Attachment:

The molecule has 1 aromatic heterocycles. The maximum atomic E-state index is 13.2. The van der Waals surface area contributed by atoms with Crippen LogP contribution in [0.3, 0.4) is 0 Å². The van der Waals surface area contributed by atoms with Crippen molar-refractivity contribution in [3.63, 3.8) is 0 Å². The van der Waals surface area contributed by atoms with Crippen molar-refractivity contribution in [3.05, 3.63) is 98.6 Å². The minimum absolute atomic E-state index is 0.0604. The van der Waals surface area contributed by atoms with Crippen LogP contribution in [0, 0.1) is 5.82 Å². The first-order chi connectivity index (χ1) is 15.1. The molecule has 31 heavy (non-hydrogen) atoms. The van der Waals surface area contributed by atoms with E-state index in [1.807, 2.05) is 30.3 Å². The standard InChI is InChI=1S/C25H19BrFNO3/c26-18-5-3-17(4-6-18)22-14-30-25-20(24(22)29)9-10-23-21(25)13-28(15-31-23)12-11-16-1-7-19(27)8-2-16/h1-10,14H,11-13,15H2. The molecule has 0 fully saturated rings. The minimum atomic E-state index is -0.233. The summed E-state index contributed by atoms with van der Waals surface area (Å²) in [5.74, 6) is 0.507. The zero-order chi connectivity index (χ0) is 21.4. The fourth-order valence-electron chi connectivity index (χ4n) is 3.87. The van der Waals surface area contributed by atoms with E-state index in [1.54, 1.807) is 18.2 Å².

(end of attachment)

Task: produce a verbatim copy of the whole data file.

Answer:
The molecule has 1 aromatic heterocycles. The maximum atomic E-state index is 13.2. The van der Waals surface area contributed by atoms with Crippen LogP contribution in [0.3, 0.4) is 0 Å². The van der Waals surface area contributed by atoms with Crippen molar-refractivity contribution in [3.63, 3.8) is 0 Å². The van der Waals surface area contributed by atoms with Crippen molar-refractivity contribution in [3.05, 3.63) is 98.6 Å². The minimum absolute atomic E-state index is 0.0604. The van der Waals surface area contributed by atoms with Crippen LogP contribution in [0, 0.1) is 5.82 Å². The first-order chi connectivity index (χ1) is 15.1. The molecule has 31 heavy (non-hydrogen) atoms. The van der Waals surface area contributed by atoms with E-state index in [1.807, 2.05) is 30.3 Å². The standard InChI is InChI=1S/C25H19BrFNO3/c26-18-5-3-17(4-6-18)22-14-30-25-20(24(22)29)9-10-23-21(25)13-28(15-31-23)12-11-16-1-7-19(27)8-2-16/h1-10,14H,11-13,15H2. The molecule has 0 fully saturated rings. The minimum atomic E-state index is -0.233. The summed E-state index contributed by atoms with van der Waals surface area (Å²) in [5.74, 6) is 0.507. The zero-order chi connectivity index (χ0) is 21.4. The fourth-order valence-electron chi connectivity index (χ4n) is 3.87. The van der Waals surface area contributed by atoms with E-state index in [1.54, 1.807) is 18.2 Å².